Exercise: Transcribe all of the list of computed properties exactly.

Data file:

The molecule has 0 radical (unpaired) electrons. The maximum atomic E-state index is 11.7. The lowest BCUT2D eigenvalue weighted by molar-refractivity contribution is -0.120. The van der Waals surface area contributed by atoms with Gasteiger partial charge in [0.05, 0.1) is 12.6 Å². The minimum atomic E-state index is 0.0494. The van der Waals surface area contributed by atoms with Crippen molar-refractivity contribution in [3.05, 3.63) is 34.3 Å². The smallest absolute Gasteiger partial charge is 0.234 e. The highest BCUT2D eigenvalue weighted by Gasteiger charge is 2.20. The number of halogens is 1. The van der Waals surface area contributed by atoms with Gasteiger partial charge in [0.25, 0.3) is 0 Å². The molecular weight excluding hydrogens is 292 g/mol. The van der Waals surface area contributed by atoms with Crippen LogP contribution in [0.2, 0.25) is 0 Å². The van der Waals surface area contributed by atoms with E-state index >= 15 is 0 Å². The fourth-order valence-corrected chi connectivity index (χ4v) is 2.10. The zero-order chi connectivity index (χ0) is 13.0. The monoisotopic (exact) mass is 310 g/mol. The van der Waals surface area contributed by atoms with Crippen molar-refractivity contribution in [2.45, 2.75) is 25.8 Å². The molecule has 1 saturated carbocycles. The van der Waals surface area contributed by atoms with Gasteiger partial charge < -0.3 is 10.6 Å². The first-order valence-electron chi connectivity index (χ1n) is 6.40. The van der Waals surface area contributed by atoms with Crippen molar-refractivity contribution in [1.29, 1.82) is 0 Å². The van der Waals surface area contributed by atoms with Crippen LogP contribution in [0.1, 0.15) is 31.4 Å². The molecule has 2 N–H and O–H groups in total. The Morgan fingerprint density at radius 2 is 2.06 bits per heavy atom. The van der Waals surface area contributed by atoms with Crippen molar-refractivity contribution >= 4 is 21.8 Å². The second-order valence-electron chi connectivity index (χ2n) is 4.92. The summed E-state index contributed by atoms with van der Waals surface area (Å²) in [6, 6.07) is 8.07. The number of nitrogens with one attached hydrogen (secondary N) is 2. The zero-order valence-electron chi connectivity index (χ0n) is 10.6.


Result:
The molecule has 0 radical (unpaired) electrons. The maximum atomic E-state index is 11.7. The lowest BCUT2D eigenvalue weighted by molar-refractivity contribution is -0.120. The van der Waals surface area contributed by atoms with Gasteiger partial charge in [0.05, 0.1) is 12.6 Å². The minimum atomic E-state index is 0.0494. The van der Waals surface area contributed by atoms with Crippen molar-refractivity contribution in [3.05, 3.63) is 34.3 Å². The smallest absolute Gasteiger partial charge is 0.234 e. The highest BCUT2D eigenvalue weighted by Gasteiger charge is 2.20. The number of halogens is 1. The van der Waals surface area contributed by atoms with Gasteiger partial charge in [0.25, 0.3) is 0 Å². The molecular weight excluding hydrogens is 292 g/mol. The van der Waals surface area contributed by atoms with Crippen LogP contribution in [0.2, 0.25) is 0 Å². The van der Waals surface area contributed by atoms with E-state index >= 15 is 0 Å². The fourth-order valence-corrected chi connectivity index (χ4v) is 2.10. The zero-order chi connectivity index (χ0) is 13.0. The monoisotopic (exact) mass is 310 g/mol. The van der Waals surface area contributed by atoms with Crippen molar-refractivity contribution in [2.45, 2.75) is 25.8 Å². The molecule has 1 saturated carbocycles. The van der Waals surface area contributed by atoms with Gasteiger partial charge < -0.3 is 10.6 Å². The first-order valence-electron chi connectivity index (χ1n) is 6.40. The van der Waals surface area contributed by atoms with Crippen molar-refractivity contribution in [1.29, 1.82) is 0 Å². The van der Waals surface area contributed by atoms with Crippen LogP contribution in [0.1, 0.15) is 31.4 Å². The molecule has 2 N–H and O–H groups in total. The Morgan fingerprint density at radius 2 is 2.06 bits per heavy atom. The van der Waals surface area contributed by atoms with Crippen molar-refractivity contribution >= 4 is 21.8 Å². The second-order valence-electron chi connectivity index (χ2n) is 4.92. The summed E-state index contributed by atoms with van der Waals surface area (Å²) in [6, 6.07) is 8.07. The number of nitrogens with one attached hydrogen (secondary N) is 2. The zero-order valence-electron chi connectivity index (χ0n) is 10.6.